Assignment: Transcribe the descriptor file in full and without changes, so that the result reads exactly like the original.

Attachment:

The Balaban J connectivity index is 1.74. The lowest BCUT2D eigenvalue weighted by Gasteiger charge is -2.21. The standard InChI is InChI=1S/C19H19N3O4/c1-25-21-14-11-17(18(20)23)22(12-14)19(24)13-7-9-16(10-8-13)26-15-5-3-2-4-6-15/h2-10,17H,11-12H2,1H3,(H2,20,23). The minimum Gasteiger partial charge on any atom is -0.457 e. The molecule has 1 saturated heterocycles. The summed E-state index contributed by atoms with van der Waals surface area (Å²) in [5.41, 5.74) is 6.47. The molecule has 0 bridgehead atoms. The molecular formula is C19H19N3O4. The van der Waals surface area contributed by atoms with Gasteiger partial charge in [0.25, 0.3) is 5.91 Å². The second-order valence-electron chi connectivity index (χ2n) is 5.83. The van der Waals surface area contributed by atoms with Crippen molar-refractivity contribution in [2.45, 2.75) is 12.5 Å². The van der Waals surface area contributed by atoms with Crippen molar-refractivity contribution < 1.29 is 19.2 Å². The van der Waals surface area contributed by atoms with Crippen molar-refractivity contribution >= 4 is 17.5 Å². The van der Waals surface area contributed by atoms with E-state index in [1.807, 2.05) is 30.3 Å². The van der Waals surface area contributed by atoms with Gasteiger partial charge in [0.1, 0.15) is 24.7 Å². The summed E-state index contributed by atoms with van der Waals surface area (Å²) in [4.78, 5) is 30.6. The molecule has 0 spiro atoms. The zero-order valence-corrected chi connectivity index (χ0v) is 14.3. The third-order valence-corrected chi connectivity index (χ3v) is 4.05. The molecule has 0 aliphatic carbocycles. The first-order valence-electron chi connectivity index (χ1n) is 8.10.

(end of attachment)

The Balaban J connectivity index is 1.74. The lowest BCUT2D eigenvalue weighted by Gasteiger charge is -2.21. The standard InChI is InChI=1S/C19H19N3O4/c1-25-21-14-11-17(18(20)23)22(12-14)19(24)13-7-9-16(10-8-13)26-15-5-3-2-4-6-15/h2-10,17H,11-12H2,1H3,(H2,20,23). The minimum Gasteiger partial charge on any atom is -0.457 e. The molecule has 1 saturated heterocycles. The summed E-state index contributed by atoms with van der Waals surface area (Å²) in [5.41, 5.74) is 6.47. The molecule has 0 bridgehead atoms. The molecular formula is C19H19N3O4. The van der Waals surface area contributed by atoms with Gasteiger partial charge in [0.25, 0.3) is 5.91 Å². The second-order valence-electron chi connectivity index (χ2n) is 5.83. The van der Waals surface area contributed by atoms with Crippen molar-refractivity contribution in [2.45, 2.75) is 12.5 Å². The van der Waals surface area contributed by atoms with Crippen molar-refractivity contribution < 1.29 is 19.2 Å². The van der Waals surface area contributed by atoms with Crippen molar-refractivity contribution >= 4 is 17.5 Å². The van der Waals surface area contributed by atoms with E-state index in [1.807, 2.05) is 30.3 Å². The van der Waals surface area contributed by atoms with Gasteiger partial charge in [0.1, 0.15) is 24.7 Å². The summed E-state index contributed by atoms with van der Waals surface area (Å²) in [4.78, 5) is 30.6. The molecule has 0 spiro atoms. The zero-order valence-corrected chi connectivity index (χ0v) is 14.3. The third-order valence-corrected chi connectivity index (χ3v) is 4.05. The molecule has 0 aliphatic carbocycles. The first-order valence-electron chi connectivity index (χ1n) is 8.10.